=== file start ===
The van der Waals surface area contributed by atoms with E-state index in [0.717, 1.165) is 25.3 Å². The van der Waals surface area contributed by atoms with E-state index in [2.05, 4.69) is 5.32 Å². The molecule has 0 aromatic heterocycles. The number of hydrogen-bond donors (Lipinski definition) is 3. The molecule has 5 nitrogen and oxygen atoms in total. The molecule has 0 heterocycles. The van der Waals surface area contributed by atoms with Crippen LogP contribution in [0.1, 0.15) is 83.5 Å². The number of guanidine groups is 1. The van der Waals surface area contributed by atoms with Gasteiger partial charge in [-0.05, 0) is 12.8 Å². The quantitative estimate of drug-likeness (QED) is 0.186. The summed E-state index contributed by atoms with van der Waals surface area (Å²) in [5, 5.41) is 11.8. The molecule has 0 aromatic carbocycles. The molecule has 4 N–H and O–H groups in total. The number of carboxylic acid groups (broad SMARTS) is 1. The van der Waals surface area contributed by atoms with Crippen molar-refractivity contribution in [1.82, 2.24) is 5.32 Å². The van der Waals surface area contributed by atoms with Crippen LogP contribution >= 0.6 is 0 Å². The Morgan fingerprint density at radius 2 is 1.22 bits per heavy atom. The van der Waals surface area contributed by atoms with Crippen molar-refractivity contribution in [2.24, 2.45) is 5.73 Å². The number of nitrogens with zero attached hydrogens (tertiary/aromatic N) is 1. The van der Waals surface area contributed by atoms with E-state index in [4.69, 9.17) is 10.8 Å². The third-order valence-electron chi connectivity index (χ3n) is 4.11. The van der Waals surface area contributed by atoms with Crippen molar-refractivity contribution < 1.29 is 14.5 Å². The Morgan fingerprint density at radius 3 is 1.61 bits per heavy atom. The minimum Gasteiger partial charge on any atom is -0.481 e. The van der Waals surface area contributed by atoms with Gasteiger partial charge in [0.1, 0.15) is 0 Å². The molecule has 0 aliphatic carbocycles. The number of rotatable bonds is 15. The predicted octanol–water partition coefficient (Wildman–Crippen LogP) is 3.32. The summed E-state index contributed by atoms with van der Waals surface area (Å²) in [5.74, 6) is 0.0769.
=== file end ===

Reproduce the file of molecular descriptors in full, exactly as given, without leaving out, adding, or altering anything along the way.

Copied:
The van der Waals surface area contributed by atoms with E-state index in [0.717, 1.165) is 25.3 Å². The van der Waals surface area contributed by atoms with E-state index in [2.05, 4.69) is 5.32 Å². The molecule has 0 aromatic heterocycles. The number of hydrogen-bond donors (Lipinski definition) is 3. The molecule has 5 nitrogen and oxygen atoms in total. The molecule has 0 heterocycles. The van der Waals surface area contributed by atoms with Crippen LogP contribution in [0.1, 0.15) is 83.5 Å². The number of guanidine groups is 1. The van der Waals surface area contributed by atoms with Gasteiger partial charge in [-0.05, 0) is 12.8 Å². The quantitative estimate of drug-likeness (QED) is 0.186. The summed E-state index contributed by atoms with van der Waals surface area (Å²) in [5, 5.41) is 11.8. The molecule has 0 aromatic carbocycles. The molecule has 4 N–H and O–H groups in total. The number of carboxylic acid groups (broad SMARTS) is 1. The van der Waals surface area contributed by atoms with Crippen molar-refractivity contribution in [1.82, 2.24) is 5.32 Å². The van der Waals surface area contributed by atoms with Crippen LogP contribution >= 0.6 is 0 Å². The Morgan fingerprint density at radius 2 is 1.22 bits per heavy atom. The van der Waals surface area contributed by atoms with Crippen molar-refractivity contribution in [2.24, 2.45) is 5.73 Å². The number of nitrogens with zero attached hydrogens (tertiary/aromatic N) is 1. The van der Waals surface area contributed by atoms with E-state index in [4.69, 9.17) is 10.8 Å². The third-order valence-electron chi connectivity index (χ3n) is 4.11. The van der Waals surface area contributed by atoms with Crippen molar-refractivity contribution < 1.29 is 14.5 Å². The Morgan fingerprint density at radius 3 is 1.61 bits per heavy atom. The minimum Gasteiger partial charge on any atom is -0.481 e. The van der Waals surface area contributed by atoms with Gasteiger partial charge in [0.1, 0.15) is 0 Å². The molecule has 0 aliphatic carbocycles. The number of rotatable bonds is 15. The predicted octanol–water partition coefficient (Wildman–Crippen LogP) is 3.32. The summed E-state index contributed by atoms with van der Waals surface area (Å²) in [5.74, 6) is 0.0769.